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Things We Like: Go-Go Music

Was talking to my friend Suki, here in Louisville, the other day. I asked if she liked Go-Go Music. “Oh yeah,” she replied, but I could tell she was thinking white boots, mod chick dancers, with that whipped up blond hair. Hullabaloo. Shindig. Dick Clark’s American Bandstand.

Not what I was referring to, though. My Go-Go music is Washington D.C.’s great native musical form. A subgenre of funk that originated in the Washington, D.C., area during the mid- to late-1970s. A handful of bands contributed to the early evolution of the genre, but singer-guitarist Chuck Brown is credited with having developed most of the hallmarks of the style.

The most important part of the go-go beat is the bass/snare pattern. In technical terms, “Go-Go’s essential beat is characterized by a syncopated, dotted rhythm that consists of a series of quarter and eighth notes (quarter, eighth, quarter, (space/held briefly), quarter, eighth, quarter) which is underscored most dramatically by the bass drum and snare drum, and the hi-hat, and is ornamented by the other percussion instruments, especially by the conga drums, timbale, and hand-held cowbells.”

Unique to Go-Go is an instrumentation with 2 standard Congas and 2 “Junior Congas”, 8″ and 9″ wide and about half as tall as the standard Congas, a size rare outside of Go-Go. They were introduced to Rare Essence by Tyrone Williams -aka- Jungle Boogie in the early days when they couldn’t afford enough full sized Congas, and are ubiquitous ever since.  A swing rhythm is often implied (if not explicitly stated).

Another important attribute in go-go is call-and-response vocals with the crowd in concert.

There is generally little familiarity with go-go music outside of the D.C. Metro area, which includes the District of Columbia and the city’s outlying Maryland and Northern Virginia suburbs. Consequently, the relatively little commercial success (by industry standards) go-go bands have enjoyed has largely been a product of the genre’s following in this geographic region. Nevertheless, the style continues to evolve.

Most importantly, Go-Go is a musical movement that can largely be traced back to just one person, Chuck Brown.

Brown was a fixture on the Washington and Maryland music scene with his band the Soul Searchers as far back as 1966. By the mid-1970s he had developed a laid-back, rhythm-heavy style of funk, mixed with Afro Caribbean rhythms and instruments, performed with one song blending into the next (in order to keep people on the dance floor). The beat was based on one used in Grover Washington, Jr.’s song “Mr. Magic”, though Brown has said in interviews that both he and Washington had adapted the beat from a gospel music beat found in black churches.

Another popular local cover band in the early 1970s, Aggression, would use rhythm breaks to keep fans dancing while they prepared for the next song, fixed guitar strings, etc. As Aggression gained popularity, they started holding dance contests during the rhythm breaks, which subsequently grew in length. The audiences began to look forward to these contests and the band’s style evolved to where the beat would stop only occasionally during the course of a show.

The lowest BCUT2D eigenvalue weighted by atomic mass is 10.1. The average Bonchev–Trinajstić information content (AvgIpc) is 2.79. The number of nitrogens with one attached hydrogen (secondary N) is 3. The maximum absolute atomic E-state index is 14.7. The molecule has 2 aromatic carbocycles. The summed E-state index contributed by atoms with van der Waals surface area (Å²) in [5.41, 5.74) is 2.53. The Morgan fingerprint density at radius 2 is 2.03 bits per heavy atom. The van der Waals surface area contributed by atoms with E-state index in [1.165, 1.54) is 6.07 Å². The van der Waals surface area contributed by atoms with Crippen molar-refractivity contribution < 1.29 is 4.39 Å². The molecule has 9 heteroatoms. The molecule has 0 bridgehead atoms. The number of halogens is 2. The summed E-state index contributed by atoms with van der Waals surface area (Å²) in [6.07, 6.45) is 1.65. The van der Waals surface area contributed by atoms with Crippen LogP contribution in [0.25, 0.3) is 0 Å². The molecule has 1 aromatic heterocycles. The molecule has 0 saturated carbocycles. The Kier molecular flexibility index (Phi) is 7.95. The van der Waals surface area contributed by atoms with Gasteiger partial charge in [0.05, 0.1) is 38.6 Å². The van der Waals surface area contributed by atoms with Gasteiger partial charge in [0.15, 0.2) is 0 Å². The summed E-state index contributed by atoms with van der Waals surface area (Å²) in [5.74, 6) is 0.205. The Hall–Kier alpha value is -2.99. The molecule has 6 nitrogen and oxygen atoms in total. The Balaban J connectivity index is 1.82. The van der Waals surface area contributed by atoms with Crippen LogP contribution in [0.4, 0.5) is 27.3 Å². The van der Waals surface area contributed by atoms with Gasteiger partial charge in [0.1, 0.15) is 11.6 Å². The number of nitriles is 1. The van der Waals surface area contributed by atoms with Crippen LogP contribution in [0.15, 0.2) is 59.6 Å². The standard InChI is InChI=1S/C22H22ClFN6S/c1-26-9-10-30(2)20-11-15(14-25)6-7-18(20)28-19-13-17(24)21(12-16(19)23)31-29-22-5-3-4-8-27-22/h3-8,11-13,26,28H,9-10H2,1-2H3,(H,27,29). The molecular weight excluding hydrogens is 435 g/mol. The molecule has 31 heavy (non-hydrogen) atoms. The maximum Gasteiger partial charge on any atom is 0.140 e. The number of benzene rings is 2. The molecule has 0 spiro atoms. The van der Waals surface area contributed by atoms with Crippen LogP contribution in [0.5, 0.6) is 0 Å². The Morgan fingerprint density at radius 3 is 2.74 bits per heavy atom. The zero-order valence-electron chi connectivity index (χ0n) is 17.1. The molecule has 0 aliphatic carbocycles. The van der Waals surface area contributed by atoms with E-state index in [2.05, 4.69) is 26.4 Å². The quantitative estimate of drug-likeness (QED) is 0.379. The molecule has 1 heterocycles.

In 1976, James Funk, a young DJ who spun at clubs in between Soul Searchers sets, was inspired (and encouraged by Brown himself) to start a band—called Rare Essence (originally the Young Dynamos)—that played the same kind of music.

Experience Unlimited (a.k.a. E.U.) was a band more influenced by rock, that started out in 1970. After witnessing Rare Essence in the late-1970s, they modified their style to incorporate the go-go beat.

Trouble Funk had its roots in a 1960s Top-40 cover band called Trouble Band. At some point the band changed its name, and, in the late 1970s, after seeing the light at a gig they played with Chuck Brown, they, too, adopted the go-go beat. The band was signed to the Sugar Hill Records label in 1982 and recorded with Kurtis Blow. They are most notably known for their class “Drop The Bomb”.

Go-go’s first national chart action came when Chuck Brown and the Soul Searchers released their “Bustin’ Loose” single in late 1978; it reached the #1 spot on Billboard’s R&B chart and held it for a month during February and March 1979.

In the 1980s, some go-go bands achieved success, while others did not. Trouble Funk put out a few records on New Jersey-based label Jamtu before signing with one of the more powerful hip hop label, Sugar Hill, where it released a six-track EP called Drop the Bomb  in 1982, which included the hit “Pump Me Up” which had already been a regional hit years before. In 1984, Island Records founder Chris Blackwell heard Chuck Brown’s “We Need Some Money” on the radio in New York, which ultimately led to him signing some of the brightest stars of the go-go scene. Trouble Funk and E.U. were both signed to Island, while Chuck Brown, Mass Extinction, Yuggie, Redds and the Boys and Hot, Cold, Sweat were signed through a distribution deal between T.T.E.D. and Island subsidiary 4th & B’way.

Along with the recording contracts Blackwell was handing out, he also wanted to make a go-go movie; a D.C.-based version of The Harder They Come, perhaps. The resultant film, Good to Go (or Short Fuse, as it was called on video) was plagued with problems: co-director Don Letts was let go halfway through production, the film became less about the music and more about drugs and violence, and despite the fact that most of the post-production was completed in the fall of 1985, the film was held for release until late-summer 1986. When it did poorly on release, it seemed that go-go had missed its best chance to break into the mainstream.